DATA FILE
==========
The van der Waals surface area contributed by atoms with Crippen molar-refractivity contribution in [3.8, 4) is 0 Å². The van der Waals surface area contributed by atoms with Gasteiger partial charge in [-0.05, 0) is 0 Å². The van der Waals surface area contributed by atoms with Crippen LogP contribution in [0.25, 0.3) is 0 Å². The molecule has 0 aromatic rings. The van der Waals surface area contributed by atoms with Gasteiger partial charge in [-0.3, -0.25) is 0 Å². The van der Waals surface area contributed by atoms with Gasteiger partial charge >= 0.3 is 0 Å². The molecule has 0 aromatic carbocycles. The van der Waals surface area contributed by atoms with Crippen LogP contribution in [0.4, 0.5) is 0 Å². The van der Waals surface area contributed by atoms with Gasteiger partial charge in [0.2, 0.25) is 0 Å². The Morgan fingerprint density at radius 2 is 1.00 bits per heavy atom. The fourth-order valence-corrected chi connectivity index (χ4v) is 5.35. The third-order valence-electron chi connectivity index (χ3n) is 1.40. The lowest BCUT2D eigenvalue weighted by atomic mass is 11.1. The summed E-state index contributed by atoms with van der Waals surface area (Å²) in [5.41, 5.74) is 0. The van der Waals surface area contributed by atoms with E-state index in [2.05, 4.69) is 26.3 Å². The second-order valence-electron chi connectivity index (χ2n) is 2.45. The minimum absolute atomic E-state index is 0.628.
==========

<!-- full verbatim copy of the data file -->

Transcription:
The van der Waals surface area contributed by atoms with Crippen molar-refractivity contribution in [3.8, 4) is 0 Å². The van der Waals surface area contributed by atoms with Gasteiger partial charge in [-0.05, 0) is 0 Å². The van der Waals surface area contributed by atoms with Crippen LogP contribution in [0.25, 0.3) is 0 Å². The molecule has 0 aromatic rings. The van der Waals surface area contributed by atoms with Gasteiger partial charge in [-0.3, -0.25) is 0 Å². The van der Waals surface area contributed by atoms with Gasteiger partial charge >= 0.3 is 0 Å². The molecule has 0 aromatic carbocycles. The van der Waals surface area contributed by atoms with Crippen LogP contribution in [0.4, 0.5) is 0 Å². The van der Waals surface area contributed by atoms with Gasteiger partial charge in [0.2, 0.25) is 0 Å². The Morgan fingerprint density at radius 2 is 1.00 bits per heavy atom. The fourth-order valence-corrected chi connectivity index (χ4v) is 5.35. The third-order valence-electron chi connectivity index (χ3n) is 1.40. The lowest BCUT2D eigenvalue weighted by atomic mass is 11.1. The summed E-state index contributed by atoms with van der Waals surface area (Å²) in [5.41, 5.74) is 0. The van der Waals surface area contributed by atoms with E-state index in [2.05, 4.69) is 26.3 Å². The second-order valence-electron chi connectivity index (χ2n) is 2.45. The minimum absolute atomic E-state index is 0.628.